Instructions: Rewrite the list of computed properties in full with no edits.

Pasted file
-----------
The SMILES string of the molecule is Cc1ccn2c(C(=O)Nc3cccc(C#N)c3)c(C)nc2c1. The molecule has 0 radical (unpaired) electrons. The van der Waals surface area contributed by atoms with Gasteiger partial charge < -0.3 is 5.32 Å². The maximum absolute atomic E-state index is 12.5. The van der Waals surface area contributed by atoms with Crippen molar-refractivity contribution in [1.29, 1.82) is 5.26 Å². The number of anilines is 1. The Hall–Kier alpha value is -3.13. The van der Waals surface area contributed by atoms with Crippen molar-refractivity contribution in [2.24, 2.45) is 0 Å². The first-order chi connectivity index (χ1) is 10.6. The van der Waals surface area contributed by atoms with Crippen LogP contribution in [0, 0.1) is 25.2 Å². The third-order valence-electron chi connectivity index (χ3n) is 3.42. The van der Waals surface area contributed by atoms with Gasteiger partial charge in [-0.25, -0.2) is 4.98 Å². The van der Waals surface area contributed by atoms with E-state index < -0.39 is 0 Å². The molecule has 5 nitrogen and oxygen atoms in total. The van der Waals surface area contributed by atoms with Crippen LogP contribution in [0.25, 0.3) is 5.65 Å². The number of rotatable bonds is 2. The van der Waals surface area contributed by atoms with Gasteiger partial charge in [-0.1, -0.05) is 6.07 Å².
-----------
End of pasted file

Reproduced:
The SMILES string of the molecule is Cc1ccn2c(C(=O)Nc3cccc(C#N)c3)c(C)nc2c1. The molecule has 0 radical (unpaired) electrons. The van der Waals surface area contributed by atoms with Gasteiger partial charge < -0.3 is 5.32 Å². The maximum absolute atomic E-state index is 12.5. The van der Waals surface area contributed by atoms with Crippen molar-refractivity contribution in [1.29, 1.82) is 5.26 Å². The number of anilines is 1. The Hall–Kier alpha value is -3.13. The van der Waals surface area contributed by atoms with Crippen molar-refractivity contribution in [2.24, 2.45) is 0 Å². The first-order chi connectivity index (χ1) is 10.6. The van der Waals surface area contributed by atoms with Crippen LogP contribution in [0, 0.1) is 25.2 Å². The third-order valence-electron chi connectivity index (χ3n) is 3.42. The van der Waals surface area contributed by atoms with Gasteiger partial charge in [-0.25, -0.2) is 4.98 Å². The van der Waals surface area contributed by atoms with E-state index < -0.39 is 0 Å². The molecule has 5 nitrogen and oxygen atoms in total. The van der Waals surface area contributed by atoms with Crippen LogP contribution in [0.25, 0.3) is 5.65 Å². The number of rotatable bonds is 2. The van der Waals surface area contributed by atoms with Gasteiger partial charge in [-0.1, -0.05) is 6.07 Å².